Yukio Shimomura, 83, the last living member of his family who was forced into an internment camp during World War II, spoke to an audience at Utah State University on Wednesday night.
Shimomura graduated from USU in 1965 and lived in Ogden from 1947 to 1962 after the war ended.
Shimomura presented an outline of his life to the audience, including the two and a half years he spent in an internment camp in Topaz in Utah and Tanforan in California.
“I want all the students to stand up,” Shimomura told the audience.
“Turn around,” he said.
Shimomura had the students raise and lower their hands and sit down.
“That was only a few seconds that I was in control of your actions, but that is only a minute experience compared to what my family went through for over two years,” Shimomura said.
He said that camps’ internees were told what to do, when to do it and how to do it. Shimomura’s father, mother, grandmother, aunts, uncle and two brothers were all imprisoned in the camp.
Shimomura has been married for over 60 years and now has children and grandchildren, but he still remembers his time at Tanforan and Topaz.
“Tanforan was a race track in San Bruno, California, that was already fenced in,” Shimomura said. “They just had to put up gun towers and barracks and was able to load us in.”
Shimomura and thousands of Americans were forced from their homes in May 1942 after Executive Order 9066.
“They modified horse stables for living quarters, and people stunk,” Shimomura said. “There was no privacy and our mattresses were filled with hay.”
Shimomura was relocated to Topaz, thousands of miles away from his home.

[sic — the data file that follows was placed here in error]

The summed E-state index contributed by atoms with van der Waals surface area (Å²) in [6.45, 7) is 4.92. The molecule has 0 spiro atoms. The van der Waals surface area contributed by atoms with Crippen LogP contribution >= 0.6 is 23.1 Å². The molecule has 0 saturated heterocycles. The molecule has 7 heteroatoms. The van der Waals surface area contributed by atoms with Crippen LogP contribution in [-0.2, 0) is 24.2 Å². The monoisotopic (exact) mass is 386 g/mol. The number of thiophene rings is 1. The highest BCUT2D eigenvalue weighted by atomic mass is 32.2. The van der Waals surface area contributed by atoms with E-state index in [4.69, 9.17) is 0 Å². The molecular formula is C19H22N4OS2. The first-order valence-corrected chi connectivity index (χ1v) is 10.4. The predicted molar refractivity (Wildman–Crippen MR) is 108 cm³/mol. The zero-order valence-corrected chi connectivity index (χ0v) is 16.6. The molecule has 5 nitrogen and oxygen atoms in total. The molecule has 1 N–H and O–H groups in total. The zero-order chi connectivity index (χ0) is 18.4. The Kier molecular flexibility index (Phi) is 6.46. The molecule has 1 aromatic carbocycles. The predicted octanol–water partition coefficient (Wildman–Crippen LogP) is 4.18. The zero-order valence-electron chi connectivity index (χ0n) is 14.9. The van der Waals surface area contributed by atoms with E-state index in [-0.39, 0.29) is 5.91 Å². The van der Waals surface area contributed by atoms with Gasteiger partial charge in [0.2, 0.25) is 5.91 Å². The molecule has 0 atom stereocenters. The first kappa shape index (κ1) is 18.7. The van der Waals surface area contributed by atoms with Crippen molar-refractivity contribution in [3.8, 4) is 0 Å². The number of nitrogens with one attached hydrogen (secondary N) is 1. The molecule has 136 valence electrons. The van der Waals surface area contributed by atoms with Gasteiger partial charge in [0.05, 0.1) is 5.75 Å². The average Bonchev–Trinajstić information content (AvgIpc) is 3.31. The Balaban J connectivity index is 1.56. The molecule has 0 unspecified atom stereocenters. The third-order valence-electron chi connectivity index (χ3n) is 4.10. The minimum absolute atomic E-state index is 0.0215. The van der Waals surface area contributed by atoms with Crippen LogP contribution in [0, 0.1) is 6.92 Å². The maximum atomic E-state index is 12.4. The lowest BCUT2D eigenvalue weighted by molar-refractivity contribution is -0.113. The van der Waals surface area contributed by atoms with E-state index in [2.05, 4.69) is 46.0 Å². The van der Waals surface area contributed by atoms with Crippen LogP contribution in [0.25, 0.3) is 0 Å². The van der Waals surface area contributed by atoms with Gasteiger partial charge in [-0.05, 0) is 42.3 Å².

“We said the pledge of allegiance every day and we had flag ceremonies,” Shimomura said. “We all wore the same clothes. This helped to take away our identities”
Shimomura shared one of Dr. Seuss’ early career propaganda cartoons portraying Japanese-Americans as terrorists.
“He was a starving artist, that’s my excuse for him,” Shimomura said. “But I don’t buy Dr. Seuss books anymore, nor do I read them to my grandchildren.”
In the ‘40s, Utah and Idaho were short on laborers so some of individuals in the camps could work and harvest food. Shimomura said that the showers and toilets were lined up with no privacy.
“I share my story to show that this is real, it happened,” Shimomura said. “I learned that in a panic situation the Constitution is put aside, and it’s still happening today.”
Shimomura said that what his family experienced was “nowhere near what the internment camps were like in World War I.”
Nor he said, was it comparable to “how the African slaves were treated when they were brought to this country. It was nowhere near the way we treated the indigenous people of this land.”
Shimomura said he uses a “lowercase ‘c’ for “concentration camps” because these other groups had harder experiences.
“We only had to endure for two and a half years,” Shimomura said. “I’m especially concerned about the young people incarcerated at the border right now. It’s not right. I want to tell the administration and Congress to get their act together.”
He was invited to speak at the Taggart Student Center Auditorium by the USU Asian Student Association and USU Access and Diversity.
“I attended Lewis Junior High School in Ogden in 1947 when I first met Yukio,” said Jim Hurst while introducing his friend of over 70 years.
“Bob (Hazen) came up to me and asked if I had met Yukio. He told me that he is ‘one angry dude,’” Hurst said. “Well, Bob was right, because Yukio in that era of his life was a pretty angry young man because of how he was treated, being a Japanese-American.”
Hazen and Hurst were together again this week and Hurst said fate has brought the trio together multiple times throughout the years.
“When we graduated, that summer we volunteered to have our name put at the front of the draft list,” Hurst said. “Yukio was incarcerated for years but still volunteered to serve his country.”